Ohio’s Republican governor signs measure ensuring Biden appears on the fall ballot


Ohio Gov. Mike DeWine has signed a measure to ensure President Joe Biden will appear on the state ballot in November.

DeWine, a Republican, signed the measure — which relaxes a state candidate filing deadline — Sunday along with a related bill that imposes a ban on foreign nationals contributing to state ballot campaigns. Both will take effect Aug. 31.

The Republican-dominated Legislature had approved the two measures last week during a rare special session. The contribution ban had been demanded by the Senate, which approved the measures Friday, a day after the House passed them.

The contribution ban also broadened the definition of “foreign nationals” to include lawful permanent residents of the U.S., also known as green card holders. The provision was added to the House bill, with proponents saying it would close “a glaring loophole” in the bill, but several lawmakers questioned whether it eventually would lead to the courts striking down the entire measure as unconstitutional.

The special session was ostensibly called by DeWine to address that Ohio’s deadline for making the November ballot falls on Aug. 7, about two weeks before the Democratic president is set to be formally nominated at the party’s Aug. 19-22 convention in Chicago.

But when the Senate — and then DeWine’s proclamation calling lawmakers back to Columbus — tied the issue to the foreign nationals prohibition, the Democratic National Committee moved to neutralize the need for any vote in Ohio. In tandem with the Biden campaign, it announced this week that it would solve Biden’s problem with Ohio’s ballot deadline itself by holding a virtual roll call vote to nominate him. A committee vote on that work-around is set for Tuesday.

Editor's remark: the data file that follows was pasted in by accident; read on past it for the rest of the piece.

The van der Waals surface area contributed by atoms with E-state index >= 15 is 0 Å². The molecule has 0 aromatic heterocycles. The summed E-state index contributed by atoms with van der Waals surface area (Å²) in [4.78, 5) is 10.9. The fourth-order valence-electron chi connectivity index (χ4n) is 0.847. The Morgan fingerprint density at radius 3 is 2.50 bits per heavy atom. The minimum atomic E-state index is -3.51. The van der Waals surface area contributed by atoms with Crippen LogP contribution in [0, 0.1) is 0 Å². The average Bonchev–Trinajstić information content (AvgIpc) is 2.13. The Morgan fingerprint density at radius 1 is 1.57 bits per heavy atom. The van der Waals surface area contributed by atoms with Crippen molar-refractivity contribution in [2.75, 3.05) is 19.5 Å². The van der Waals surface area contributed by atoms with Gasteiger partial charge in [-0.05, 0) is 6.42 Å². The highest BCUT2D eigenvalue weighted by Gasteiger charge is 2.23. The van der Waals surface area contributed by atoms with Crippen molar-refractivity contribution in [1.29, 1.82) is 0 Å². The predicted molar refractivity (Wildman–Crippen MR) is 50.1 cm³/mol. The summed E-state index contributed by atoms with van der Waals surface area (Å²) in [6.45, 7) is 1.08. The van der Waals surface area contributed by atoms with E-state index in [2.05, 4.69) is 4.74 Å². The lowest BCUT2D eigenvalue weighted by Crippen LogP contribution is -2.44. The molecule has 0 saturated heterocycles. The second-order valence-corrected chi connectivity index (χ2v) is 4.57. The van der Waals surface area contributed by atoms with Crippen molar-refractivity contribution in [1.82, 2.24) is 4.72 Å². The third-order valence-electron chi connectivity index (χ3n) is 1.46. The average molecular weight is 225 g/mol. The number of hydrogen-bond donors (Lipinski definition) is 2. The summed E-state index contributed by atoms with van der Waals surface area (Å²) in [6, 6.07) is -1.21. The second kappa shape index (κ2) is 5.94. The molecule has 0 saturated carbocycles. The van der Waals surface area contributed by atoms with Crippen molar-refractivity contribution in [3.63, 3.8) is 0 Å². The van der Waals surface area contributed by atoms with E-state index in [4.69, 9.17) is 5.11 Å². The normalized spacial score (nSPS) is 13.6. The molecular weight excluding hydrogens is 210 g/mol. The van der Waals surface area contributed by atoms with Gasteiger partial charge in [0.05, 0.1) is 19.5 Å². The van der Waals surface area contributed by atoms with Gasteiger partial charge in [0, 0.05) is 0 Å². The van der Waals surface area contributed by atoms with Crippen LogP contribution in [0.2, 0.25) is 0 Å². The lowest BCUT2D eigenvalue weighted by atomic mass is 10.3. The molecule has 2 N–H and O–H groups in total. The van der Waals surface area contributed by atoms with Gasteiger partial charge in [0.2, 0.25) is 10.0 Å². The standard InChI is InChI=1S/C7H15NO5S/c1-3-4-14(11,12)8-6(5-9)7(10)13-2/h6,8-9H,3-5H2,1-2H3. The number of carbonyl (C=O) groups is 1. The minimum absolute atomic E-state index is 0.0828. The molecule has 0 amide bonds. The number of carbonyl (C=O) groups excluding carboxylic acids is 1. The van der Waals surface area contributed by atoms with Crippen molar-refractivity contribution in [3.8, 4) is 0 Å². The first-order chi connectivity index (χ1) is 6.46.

The Democratic National Committee has said the planned virtual roll call will still move forward.

On Thursday, Democrats in the Ohio House had accused the Republican supermajorities in both chambers of exploiting the Biden conundrum to pass an unrelated bill that undermines direct democracy in Ohio, where voters sided against GOP leaders’ prevailing positions by wide margins on three separate ballot measures last year. That included protecting abortion access in the state constitution, turning back a proposal to make it harder to pass such constitutional amendments in the future, and legalizing recreational marijuana.

Political committees involved in the former two efforts took money from entities that had received donations over the past decade from Swiss billionaire Hansjorg Wyss, though any direct path from him to the Ohio campaigns is untraceable under campaign finance laws left unaddressed in the House legislation. Wyss lives in Wyoming.

The contribution ban measure has the potential to affect ballot issue campaigns making their way toward Ohio’s Nov. 5 ballot. Those include measures proposing changes to Ohio’s redistricting law changes, raising the minimum wage to $15, granting qualified immunity for police, and protecting certain voting rights.

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